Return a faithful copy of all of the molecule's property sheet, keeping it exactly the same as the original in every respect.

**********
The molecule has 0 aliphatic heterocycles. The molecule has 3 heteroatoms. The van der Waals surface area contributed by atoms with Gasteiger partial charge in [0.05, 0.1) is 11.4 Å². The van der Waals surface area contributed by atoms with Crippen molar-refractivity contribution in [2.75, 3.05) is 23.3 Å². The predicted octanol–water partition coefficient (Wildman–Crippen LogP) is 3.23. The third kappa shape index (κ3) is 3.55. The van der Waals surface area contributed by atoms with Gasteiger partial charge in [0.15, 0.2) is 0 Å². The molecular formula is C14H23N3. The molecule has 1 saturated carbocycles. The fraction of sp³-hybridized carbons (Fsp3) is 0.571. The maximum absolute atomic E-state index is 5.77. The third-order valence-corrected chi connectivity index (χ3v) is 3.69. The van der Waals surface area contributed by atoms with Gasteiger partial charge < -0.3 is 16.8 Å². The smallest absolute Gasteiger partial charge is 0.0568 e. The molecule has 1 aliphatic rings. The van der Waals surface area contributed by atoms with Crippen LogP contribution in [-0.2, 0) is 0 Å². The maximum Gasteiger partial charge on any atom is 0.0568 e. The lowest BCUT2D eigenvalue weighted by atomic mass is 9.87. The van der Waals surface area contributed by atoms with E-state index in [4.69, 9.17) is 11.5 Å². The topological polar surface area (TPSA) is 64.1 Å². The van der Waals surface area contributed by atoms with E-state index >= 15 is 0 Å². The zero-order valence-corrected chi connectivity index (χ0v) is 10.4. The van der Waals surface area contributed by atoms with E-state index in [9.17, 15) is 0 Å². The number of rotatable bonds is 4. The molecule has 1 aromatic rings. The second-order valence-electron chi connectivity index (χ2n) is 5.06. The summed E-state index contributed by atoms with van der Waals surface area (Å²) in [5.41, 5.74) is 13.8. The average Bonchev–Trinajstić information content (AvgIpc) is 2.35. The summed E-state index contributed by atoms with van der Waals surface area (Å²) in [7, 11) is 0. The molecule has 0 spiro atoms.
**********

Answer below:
The molecule has 0 aliphatic heterocycles. The molecule has 3 heteroatoms. The van der Waals surface area contributed by atoms with Gasteiger partial charge in [0.05, 0.1) is 11.4 Å². The van der Waals surface area contributed by atoms with Crippen molar-refractivity contribution in [2.75, 3.05) is 23.3 Å². The predicted octanol–water partition coefficient (Wildman–Crippen LogP) is 3.23. The third kappa shape index (κ3) is 3.55. The van der Waals surface area contributed by atoms with Gasteiger partial charge in [0.15, 0.2) is 0 Å². The molecular formula is C14H23N3. The molecule has 1 saturated carbocycles. The fraction of sp³-hybridized carbons (Fsp3) is 0.571. The maximum absolute atomic E-state index is 5.77. The third-order valence-corrected chi connectivity index (χ3v) is 3.69. The van der Waals surface area contributed by atoms with Gasteiger partial charge < -0.3 is 16.8 Å². The smallest absolute Gasteiger partial charge is 0.0568 e. The molecule has 1 aliphatic rings. The van der Waals surface area contributed by atoms with Crippen LogP contribution in [-0.2, 0) is 0 Å². The maximum Gasteiger partial charge on any atom is 0.0568 e. The lowest BCUT2D eigenvalue weighted by atomic mass is 9.87. The van der Waals surface area contributed by atoms with E-state index in [4.69, 9.17) is 11.5 Å². The topological polar surface area (TPSA) is 64.1 Å². The van der Waals surface area contributed by atoms with E-state index >= 15 is 0 Å². The zero-order valence-corrected chi connectivity index (χ0v) is 10.4. The van der Waals surface area contributed by atoms with E-state index in [9.17, 15) is 0 Å². The number of rotatable bonds is 4. The molecule has 1 aromatic rings. The second-order valence-electron chi connectivity index (χ2n) is 5.06. The summed E-state index contributed by atoms with van der Waals surface area (Å²) in [5.41, 5.74) is 13.8. The average Bonchev–Trinajstić information content (AvgIpc) is 2.35. The summed E-state index contributed by atoms with van der Waals surface area (Å²) in [7, 11) is 0. The molecule has 0 spiro atoms.